George was just 19 when he experienced first-hand brutality of the Korean War. Injured in an enemy ambush, he was medically discharged and now lives independently with his wife Anne in Sir Oswald Mansions, operated by our partner Stoll.
Born in London in 1934, George lived through the Blitz during World War Two. Aged 18, he was called up for National Service with the Inniskilling Fusiliers. After six months of training, George was transferred to The King’s Liverpool Regiment and deployed to fight in Korea.
The five-week journey by ship to Korea made a deep impression of the teenaged George: “I got to know a lot of very nice people on that journey on HMS Asturias, most of them I had trained with as well. On the troop decks, two-person cabins were fitted with bunks to sleep six men, so we became very close over five weeks!”
When George and his compatriots arrived, Britain has already been fighting the war in Korea for more than two years and almost 100,000 British troops had been deployed. George’s role involved conducting night patrols, but one shift would change his life forever.
George and three other soldiers from his platoon left the base on a standing patrol. When they were half a mile in front of their lines, they felt that something was not right. They phoned back to base and, as they awaited further orders, heard the enemy closing in around them. They began to withdraw, but as they did the ambush began and they were met with heavy gunfire.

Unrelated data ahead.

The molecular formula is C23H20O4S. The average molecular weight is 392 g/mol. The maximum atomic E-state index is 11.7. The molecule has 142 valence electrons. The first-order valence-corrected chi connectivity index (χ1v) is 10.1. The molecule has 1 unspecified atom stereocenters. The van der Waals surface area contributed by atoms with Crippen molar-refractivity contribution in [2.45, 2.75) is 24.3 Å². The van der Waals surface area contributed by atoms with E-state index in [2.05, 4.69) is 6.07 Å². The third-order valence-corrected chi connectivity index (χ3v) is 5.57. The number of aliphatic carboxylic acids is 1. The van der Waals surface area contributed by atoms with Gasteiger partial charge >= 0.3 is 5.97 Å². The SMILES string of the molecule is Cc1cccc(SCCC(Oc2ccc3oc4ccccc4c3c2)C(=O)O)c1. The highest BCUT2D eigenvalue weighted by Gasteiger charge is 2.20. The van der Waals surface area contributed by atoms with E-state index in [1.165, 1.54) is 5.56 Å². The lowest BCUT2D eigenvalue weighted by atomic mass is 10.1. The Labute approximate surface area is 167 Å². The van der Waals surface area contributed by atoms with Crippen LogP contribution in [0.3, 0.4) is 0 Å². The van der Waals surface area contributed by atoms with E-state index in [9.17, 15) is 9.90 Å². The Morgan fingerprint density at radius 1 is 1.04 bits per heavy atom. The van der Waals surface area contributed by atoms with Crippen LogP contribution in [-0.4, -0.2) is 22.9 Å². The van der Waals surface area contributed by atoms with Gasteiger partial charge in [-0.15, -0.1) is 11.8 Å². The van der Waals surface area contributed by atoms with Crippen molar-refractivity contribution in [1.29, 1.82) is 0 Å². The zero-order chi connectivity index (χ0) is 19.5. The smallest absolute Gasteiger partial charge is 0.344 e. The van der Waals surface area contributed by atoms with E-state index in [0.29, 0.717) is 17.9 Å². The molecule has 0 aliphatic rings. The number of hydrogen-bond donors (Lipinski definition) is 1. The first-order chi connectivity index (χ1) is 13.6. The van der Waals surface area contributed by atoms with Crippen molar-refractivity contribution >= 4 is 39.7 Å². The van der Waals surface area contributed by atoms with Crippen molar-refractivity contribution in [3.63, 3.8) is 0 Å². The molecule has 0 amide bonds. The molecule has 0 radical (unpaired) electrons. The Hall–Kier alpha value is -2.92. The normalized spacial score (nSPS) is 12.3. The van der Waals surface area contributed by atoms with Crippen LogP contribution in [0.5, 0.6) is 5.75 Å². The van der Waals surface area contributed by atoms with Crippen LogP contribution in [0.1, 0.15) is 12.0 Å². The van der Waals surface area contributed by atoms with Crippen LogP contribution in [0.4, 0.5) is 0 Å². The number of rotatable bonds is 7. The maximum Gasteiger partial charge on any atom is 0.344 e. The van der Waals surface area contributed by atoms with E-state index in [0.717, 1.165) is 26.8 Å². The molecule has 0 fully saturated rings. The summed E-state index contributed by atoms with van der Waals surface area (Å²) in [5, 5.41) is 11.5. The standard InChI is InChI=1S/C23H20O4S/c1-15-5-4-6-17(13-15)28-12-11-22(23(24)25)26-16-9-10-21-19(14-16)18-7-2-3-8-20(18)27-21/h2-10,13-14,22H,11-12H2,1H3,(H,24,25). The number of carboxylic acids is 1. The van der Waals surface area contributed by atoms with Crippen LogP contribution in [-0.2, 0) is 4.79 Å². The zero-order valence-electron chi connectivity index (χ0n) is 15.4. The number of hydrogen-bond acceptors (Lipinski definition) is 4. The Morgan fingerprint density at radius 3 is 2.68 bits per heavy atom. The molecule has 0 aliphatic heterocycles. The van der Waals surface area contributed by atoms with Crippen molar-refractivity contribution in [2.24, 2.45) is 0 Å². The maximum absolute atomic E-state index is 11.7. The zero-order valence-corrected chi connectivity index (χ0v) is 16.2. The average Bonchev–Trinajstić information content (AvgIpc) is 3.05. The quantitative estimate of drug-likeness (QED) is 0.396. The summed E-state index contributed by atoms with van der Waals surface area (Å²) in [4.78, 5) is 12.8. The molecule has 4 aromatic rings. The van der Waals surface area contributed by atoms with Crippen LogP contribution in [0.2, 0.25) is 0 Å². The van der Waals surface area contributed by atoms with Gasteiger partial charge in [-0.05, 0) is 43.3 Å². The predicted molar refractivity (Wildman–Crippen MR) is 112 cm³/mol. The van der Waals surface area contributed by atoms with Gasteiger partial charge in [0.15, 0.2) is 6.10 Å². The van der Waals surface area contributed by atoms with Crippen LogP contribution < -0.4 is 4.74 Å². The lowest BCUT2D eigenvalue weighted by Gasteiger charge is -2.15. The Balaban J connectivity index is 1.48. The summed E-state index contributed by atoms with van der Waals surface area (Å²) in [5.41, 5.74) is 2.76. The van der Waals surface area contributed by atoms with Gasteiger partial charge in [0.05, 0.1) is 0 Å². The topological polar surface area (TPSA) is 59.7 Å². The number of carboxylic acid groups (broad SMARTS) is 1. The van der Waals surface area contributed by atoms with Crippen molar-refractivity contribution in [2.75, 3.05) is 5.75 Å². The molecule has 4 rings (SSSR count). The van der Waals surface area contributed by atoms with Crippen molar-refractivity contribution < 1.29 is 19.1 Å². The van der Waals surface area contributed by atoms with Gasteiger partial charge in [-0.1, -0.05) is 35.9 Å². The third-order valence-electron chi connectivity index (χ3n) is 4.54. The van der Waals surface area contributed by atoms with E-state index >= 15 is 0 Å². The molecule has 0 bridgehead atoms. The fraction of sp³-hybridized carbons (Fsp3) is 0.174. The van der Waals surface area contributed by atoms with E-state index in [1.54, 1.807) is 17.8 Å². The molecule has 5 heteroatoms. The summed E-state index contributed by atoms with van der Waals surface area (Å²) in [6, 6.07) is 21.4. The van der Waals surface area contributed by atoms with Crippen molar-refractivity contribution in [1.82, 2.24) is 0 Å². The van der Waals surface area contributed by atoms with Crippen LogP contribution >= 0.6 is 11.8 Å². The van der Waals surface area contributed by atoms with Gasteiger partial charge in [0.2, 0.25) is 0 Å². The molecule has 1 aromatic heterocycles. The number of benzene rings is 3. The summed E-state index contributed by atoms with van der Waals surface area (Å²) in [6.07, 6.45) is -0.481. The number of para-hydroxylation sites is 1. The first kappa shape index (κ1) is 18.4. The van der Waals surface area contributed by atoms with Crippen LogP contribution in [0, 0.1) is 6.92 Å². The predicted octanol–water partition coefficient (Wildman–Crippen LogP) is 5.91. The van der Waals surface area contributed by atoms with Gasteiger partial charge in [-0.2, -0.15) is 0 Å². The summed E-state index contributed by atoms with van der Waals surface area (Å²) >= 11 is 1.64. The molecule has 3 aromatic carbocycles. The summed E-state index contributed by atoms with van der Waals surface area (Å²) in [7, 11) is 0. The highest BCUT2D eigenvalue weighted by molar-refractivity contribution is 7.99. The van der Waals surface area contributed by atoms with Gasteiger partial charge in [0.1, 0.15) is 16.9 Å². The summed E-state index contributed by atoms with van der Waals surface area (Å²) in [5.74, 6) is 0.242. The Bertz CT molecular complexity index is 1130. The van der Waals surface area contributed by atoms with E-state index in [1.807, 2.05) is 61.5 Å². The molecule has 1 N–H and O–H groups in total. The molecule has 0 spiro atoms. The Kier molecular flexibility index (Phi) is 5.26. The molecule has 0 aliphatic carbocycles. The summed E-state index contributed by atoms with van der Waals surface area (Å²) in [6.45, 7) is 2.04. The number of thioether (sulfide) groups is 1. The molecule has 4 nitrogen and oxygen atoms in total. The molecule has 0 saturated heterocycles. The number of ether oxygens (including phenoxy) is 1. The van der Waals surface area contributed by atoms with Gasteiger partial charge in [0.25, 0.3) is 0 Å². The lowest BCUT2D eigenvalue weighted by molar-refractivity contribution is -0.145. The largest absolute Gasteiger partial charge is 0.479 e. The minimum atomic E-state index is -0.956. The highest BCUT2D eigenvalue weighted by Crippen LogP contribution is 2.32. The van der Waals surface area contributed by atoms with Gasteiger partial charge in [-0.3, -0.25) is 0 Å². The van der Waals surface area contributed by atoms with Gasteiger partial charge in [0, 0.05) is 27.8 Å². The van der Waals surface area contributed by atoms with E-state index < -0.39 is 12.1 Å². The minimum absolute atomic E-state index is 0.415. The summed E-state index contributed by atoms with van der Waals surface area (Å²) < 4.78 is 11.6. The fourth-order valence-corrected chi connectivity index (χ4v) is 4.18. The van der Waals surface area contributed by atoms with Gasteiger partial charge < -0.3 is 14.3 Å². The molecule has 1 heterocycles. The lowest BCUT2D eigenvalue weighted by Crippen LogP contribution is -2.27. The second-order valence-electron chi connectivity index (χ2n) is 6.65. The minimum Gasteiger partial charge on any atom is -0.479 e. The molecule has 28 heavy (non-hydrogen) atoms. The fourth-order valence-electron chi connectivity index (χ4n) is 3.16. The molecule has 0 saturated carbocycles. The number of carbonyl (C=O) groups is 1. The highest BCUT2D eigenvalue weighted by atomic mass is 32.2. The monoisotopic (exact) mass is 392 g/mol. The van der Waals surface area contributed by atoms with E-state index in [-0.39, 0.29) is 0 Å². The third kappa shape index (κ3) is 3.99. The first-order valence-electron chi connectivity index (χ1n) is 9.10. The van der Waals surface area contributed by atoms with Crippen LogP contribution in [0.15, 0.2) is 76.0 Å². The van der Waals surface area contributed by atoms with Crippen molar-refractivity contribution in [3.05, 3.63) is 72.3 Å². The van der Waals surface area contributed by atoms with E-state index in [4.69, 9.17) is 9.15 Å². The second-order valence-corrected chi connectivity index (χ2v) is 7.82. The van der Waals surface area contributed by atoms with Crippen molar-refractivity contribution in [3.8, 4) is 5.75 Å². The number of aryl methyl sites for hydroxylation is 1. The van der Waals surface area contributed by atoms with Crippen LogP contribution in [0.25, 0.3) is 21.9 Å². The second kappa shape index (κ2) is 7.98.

George sustained serious injuries; 14 bullet wounds in his leg as well as one in his hand. He managed to use his arms to crawl his way across the paddy fields to evade the enemy and was eventually found by Peter, a fellow soldier he had shared a cabin with on HMS Asturias. George remembers Peter as “one of the bravest men I knew” and the man who saved his life. George was the only one of the men who left on that patrol to survive.
The United States military had just introduced its Major Frontline Hospital Programme, better known as M.A.S.H., and George was first taken to one of these frontline hospitals, where medics were able to operate and save his leg. He spent a few days there before being evacuated to Seoul, followed by a Commonwealth hospital in Japan. He spent eight months in a hospital bed before he was deemed fit enough to make the journey back to England.
Aged only 19, George returned home to his parents to begin his long recovery. In London, he began working at factory that manufactured concertinas. It was there that he met a young woman called Anne, who would become his wife.
Reflecting on his experiences during the Korean War, George notes how long it took for him to physically recover from his injuries. Almost 70 years later, he still relies on a walking stick and the support of Anne. George is also now deaf in one ear, which he puts down to the heavy mortar raids in Korea.
In 2014, George and Anne moved into the Sir Oswald Mansions run by our partner charity Stoll. The couple have a flat overlooking the estate’s gardens and are supported by the Stoll team, including their dedicated support worker Rachel who visits once a week.
Anne says: “The facilities here are the best, especially with the doctor’s surgery on site. The community here means that you are protected against loneliness and looked after as you get older.”